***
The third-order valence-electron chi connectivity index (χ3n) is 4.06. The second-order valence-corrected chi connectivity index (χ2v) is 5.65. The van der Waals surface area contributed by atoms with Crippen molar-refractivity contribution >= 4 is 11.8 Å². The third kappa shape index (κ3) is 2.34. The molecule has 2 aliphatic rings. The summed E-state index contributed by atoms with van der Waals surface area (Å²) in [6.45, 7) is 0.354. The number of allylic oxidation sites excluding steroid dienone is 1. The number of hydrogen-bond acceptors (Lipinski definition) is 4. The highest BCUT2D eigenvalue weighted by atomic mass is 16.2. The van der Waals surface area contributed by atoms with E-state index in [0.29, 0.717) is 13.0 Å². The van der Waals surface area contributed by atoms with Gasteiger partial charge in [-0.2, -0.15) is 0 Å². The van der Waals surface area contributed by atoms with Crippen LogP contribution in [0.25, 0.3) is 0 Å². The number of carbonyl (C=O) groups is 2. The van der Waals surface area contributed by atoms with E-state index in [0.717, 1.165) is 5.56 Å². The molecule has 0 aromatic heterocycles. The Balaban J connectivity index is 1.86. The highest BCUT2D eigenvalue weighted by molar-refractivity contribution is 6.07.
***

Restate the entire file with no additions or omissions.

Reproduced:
The third-order valence-electron chi connectivity index (χ3n) is 4.06. The second-order valence-corrected chi connectivity index (χ2v) is 5.65. The van der Waals surface area contributed by atoms with Crippen molar-refractivity contribution >= 4 is 11.8 Å². The third kappa shape index (κ3) is 2.34. The molecule has 2 aliphatic rings. The summed E-state index contributed by atoms with van der Waals surface area (Å²) in [6.45, 7) is 0.354. The number of allylic oxidation sites excluding steroid dienone is 1. The number of hydrogen-bond acceptors (Lipinski definition) is 4. The highest BCUT2D eigenvalue weighted by atomic mass is 16.2. The van der Waals surface area contributed by atoms with E-state index in [0.29, 0.717) is 13.0 Å². The van der Waals surface area contributed by atoms with Gasteiger partial charge in [-0.2, -0.15) is 0 Å². The van der Waals surface area contributed by atoms with Crippen LogP contribution in [0.25, 0.3) is 0 Å². The number of carbonyl (C=O) groups is 2. The van der Waals surface area contributed by atoms with E-state index in [0.717, 1.165) is 5.56 Å². The molecule has 0 aromatic heterocycles. The Balaban J connectivity index is 1.86. The highest BCUT2D eigenvalue weighted by molar-refractivity contribution is 6.07.